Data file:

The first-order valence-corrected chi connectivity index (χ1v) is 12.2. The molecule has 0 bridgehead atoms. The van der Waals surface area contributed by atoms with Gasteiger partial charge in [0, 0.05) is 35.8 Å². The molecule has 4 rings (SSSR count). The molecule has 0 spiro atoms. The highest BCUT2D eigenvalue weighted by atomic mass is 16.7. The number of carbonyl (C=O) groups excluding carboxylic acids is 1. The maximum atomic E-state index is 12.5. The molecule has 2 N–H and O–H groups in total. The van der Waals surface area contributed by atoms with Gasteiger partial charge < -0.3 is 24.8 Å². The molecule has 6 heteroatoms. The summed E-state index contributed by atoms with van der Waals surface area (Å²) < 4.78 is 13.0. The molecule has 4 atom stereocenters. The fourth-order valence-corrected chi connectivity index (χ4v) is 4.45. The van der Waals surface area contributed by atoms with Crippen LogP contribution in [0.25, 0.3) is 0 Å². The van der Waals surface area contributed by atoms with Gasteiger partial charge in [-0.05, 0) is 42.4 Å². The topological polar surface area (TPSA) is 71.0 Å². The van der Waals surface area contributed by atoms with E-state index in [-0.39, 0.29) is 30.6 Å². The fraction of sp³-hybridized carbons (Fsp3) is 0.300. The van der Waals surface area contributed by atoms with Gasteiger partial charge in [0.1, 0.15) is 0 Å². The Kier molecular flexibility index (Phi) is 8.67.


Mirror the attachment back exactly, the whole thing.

The first-order valence-corrected chi connectivity index (χ1v) is 12.2. The molecule has 0 bridgehead atoms. The van der Waals surface area contributed by atoms with Gasteiger partial charge in [0, 0.05) is 35.8 Å². The molecule has 4 rings (SSSR count). The molecule has 0 spiro atoms. The highest BCUT2D eigenvalue weighted by atomic mass is 16.7. The number of carbonyl (C=O) groups excluding carboxylic acids is 1. The maximum atomic E-state index is 12.5. The molecule has 2 N–H and O–H groups in total. The van der Waals surface area contributed by atoms with Gasteiger partial charge < -0.3 is 24.8 Å². The molecule has 6 heteroatoms. The summed E-state index contributed by atoms with van der Waals surface area (Å²) < 4.78 is 13.0. The molecule has 4 atom stereocenters. The fourth-order valence-corrected chi connectivity index (χ4v) is 4.45. The van der Waals surface area contributed by atoms with Crippen LogP contribution in [0.25, 0.3) is 0 Å². The van der Waals surface area contributed by atoms with Gasteiger partial charge in [-0.05, 0) is 42.4 Å². The topological polar surface area (TPSA) is 71.0 Å². The van der Waals surface area contributed by atoms with E-state index in [-0.39, 0.29) is 30.6 Å². The fraction of sp³-hybridized carbons (Fsp3) is 0.300. The van der Waals surface area contributed by atoms with Gasteiger partial charge in [0.1, 0.15) is 0 Å². The Kier molecular flexibility index (Phi) is 8.67.